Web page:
Rafael Buerba ’08 worked as an operating room assistant in Barcelona, Spain. Christina Xu ’09 helped set up a record label and radio network in the prisons of Kingston, Jamaica. And Robert Ross ’09 tracked children in displaced person camps in Uganda.
The three were among 37 Harvard students who participated in the Weissman International Internship Program this past summer. The program, which is administered by the Office of Career Services, was established in 1994 by Paul (’52) and Harriet Weissman to help foster the development of Harvard College students’ understanding of the global community. Since its inception, the Weissman Program has enabled 329 students to work in 72 countries in fields ranging from public service to business, science to arts administration.
In their final reports, the 2007 Weissman Interns related the joys and challenges of living and working in another culture. Jessica Hightower ’09 wrote about helping out at a shelter for abandoned youth in Bangalore, India. Courtney O’Brien ’09, who worked at the International Chamber of Commerce in Paris, found that an unexpected bonus of her summer experience was her appreciation for the French emphasis on leisure and balance in life. Kristina Liu ’08 conducted many one-on-one dietetic therapy sessions with patients at an endocrine clinic in Melbourne, Australia, advising them on nutrition, exercise, and lifestyle changes.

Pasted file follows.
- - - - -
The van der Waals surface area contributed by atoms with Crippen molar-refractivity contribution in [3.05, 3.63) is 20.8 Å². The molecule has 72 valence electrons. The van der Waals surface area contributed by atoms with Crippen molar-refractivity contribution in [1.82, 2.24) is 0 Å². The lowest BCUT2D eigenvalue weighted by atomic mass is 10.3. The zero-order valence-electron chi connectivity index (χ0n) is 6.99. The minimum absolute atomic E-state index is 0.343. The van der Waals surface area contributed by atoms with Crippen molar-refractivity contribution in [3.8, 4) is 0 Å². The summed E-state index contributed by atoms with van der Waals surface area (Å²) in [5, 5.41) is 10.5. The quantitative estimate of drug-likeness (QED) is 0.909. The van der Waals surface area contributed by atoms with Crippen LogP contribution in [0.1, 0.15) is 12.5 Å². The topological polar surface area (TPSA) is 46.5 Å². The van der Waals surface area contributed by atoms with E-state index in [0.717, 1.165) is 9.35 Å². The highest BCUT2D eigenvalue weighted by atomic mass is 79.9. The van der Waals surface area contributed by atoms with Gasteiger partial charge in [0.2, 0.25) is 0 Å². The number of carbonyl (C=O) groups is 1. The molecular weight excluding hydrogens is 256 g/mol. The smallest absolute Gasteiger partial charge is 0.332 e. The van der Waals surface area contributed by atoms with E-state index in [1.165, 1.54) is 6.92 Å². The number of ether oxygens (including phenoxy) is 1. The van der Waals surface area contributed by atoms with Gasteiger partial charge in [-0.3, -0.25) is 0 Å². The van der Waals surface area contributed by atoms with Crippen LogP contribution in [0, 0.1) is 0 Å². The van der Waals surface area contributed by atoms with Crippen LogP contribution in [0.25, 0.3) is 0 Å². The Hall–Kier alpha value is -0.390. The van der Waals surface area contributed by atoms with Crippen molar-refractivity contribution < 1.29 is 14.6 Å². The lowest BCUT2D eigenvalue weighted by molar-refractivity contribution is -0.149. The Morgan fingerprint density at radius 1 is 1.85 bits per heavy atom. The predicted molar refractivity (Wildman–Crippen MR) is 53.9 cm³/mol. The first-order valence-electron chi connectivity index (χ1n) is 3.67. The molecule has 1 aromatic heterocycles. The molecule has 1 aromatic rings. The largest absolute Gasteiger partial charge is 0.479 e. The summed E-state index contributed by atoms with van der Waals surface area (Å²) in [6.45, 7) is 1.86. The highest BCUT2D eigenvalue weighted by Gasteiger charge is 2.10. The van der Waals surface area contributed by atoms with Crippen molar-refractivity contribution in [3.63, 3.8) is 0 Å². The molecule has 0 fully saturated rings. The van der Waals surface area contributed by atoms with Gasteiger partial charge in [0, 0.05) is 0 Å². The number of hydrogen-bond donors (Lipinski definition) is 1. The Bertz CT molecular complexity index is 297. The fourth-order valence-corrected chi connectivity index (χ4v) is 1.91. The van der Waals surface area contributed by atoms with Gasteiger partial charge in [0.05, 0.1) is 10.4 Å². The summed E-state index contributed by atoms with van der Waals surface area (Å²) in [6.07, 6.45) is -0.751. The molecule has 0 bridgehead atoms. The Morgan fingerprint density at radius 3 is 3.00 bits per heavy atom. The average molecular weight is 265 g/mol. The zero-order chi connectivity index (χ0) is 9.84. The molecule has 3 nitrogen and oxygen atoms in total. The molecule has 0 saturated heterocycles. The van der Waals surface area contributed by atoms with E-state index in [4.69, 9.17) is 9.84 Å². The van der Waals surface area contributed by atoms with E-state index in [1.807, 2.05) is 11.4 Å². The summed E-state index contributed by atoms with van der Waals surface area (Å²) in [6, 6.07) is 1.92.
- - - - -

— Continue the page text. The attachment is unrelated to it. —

The Weissman Program was deliberately designed to ensure that students return to enrich the Harvard community with their experiences. This year, as every year, the returning interns were welcomed back at a luncheon held at the Harvard Faculty Club. On Oct. 30, the 2007 interns met with Paul and Harriet Weissman, Harvard College Dean David R. Pilbeam, Tamara Rogers, vice president for Alumni Affairs and Development, and others, and spoke with them about insights gained, perspectives shifted, and worldviews broadened. In most cases, internship experiences had a significant impact on students’ personal, professional, and academic plans. For many, the opportunity has fueled a passion for further international experience. And that is certainly something to celebrate.